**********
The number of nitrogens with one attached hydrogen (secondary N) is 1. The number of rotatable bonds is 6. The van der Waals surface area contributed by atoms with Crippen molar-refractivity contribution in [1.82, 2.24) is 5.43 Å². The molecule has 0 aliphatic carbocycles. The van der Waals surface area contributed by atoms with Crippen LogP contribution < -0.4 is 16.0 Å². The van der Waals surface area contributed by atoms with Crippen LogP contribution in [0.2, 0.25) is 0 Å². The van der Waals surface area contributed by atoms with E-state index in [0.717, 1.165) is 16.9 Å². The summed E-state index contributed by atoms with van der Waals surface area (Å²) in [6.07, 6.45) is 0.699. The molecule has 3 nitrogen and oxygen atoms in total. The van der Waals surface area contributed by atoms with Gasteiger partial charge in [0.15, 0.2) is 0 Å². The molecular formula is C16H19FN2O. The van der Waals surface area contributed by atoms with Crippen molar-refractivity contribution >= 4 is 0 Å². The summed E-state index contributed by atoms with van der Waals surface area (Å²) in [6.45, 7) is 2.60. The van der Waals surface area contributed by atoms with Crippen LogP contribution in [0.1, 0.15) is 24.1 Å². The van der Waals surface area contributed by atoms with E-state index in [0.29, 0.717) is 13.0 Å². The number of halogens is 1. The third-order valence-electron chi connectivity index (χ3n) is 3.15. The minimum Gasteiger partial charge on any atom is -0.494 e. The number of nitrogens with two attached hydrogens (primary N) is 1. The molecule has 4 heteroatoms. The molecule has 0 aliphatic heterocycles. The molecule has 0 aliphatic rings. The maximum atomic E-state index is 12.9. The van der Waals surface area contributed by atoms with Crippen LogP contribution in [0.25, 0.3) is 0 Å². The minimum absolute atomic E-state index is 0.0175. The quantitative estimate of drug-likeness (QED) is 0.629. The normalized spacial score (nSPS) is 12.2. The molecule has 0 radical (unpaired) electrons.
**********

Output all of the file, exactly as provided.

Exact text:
The number of nitrogens with one attached hydrogen (secondary N) is 1. The number of rotatable bonds is 6. The van der Waals surface area contributed by atoms with Crippen molar-refractivity contribution in [1.82, 2.24) is 5.43 Å². The molecule has 0 aliphatic carbocycles. The van der Waals surface area contributed by atoms with Crippen LogP contribution < -0.4 is 16.0 Å². The van der Waals surface area contributed by atoms with Crippen LogP contribution in [0.2, 0.25) is 0 Å². The van der Waals surface area contributed by atoms with E-state index in [0.717, 1.165) is 16.9 Å². The summed E-state index contributed by atoms with van der Waals surface area (Å²) in [6.07, 6.45) is 0.699. The molecule has 3 nitrogen and oxygen atoms in total. The van der Waals surface area contributed by atoms with Gasteiger partial charge in [0.15, 0.2) is 0 Å². The molecular formula is C16H19FN2O. The van der Waals surface area contributed by atoms with Crippen molar-refractivity contribution >= 4 is 0 Å². The summed E-state index contributed by atoms with van der Waals surface area (Å²) in [6.45, 7) is 2.60. The van der Waals surface area contributed by atoms with Crippen LogP contribution in [0.1, 0.15) is 24.1 Å². The van der Waals surface area contributed by atoms with E-state index in [0.29, 0.717) is 13.0 Å². The number of halogens is 1. The third-order valence-electron chi connectivity index (χ3n) is 3.15. The minimum Gasteiger partial charge on any atom is -0.494 e. The number of nitrogens with two attached hydrogens (primary N) is 1. The molecule has 4 heteroatoms. The molecule has 0 aliphatic heterocycles. The molecule has 0 aliphatic rings. The maximum atomic E-state index is 12.9. The van der Waals surface area contributed by atoms with Crippen LogP contribution in [0.25, 0.3) is 0 Å². The minimum absolute atomic E-state index is 0.0175. The quantitative estimate of drug-likeness (QED) is 0.629. The normalized spacial score (nSPS) is 12.2. The molecule has 0 radical (unpaired) electrons.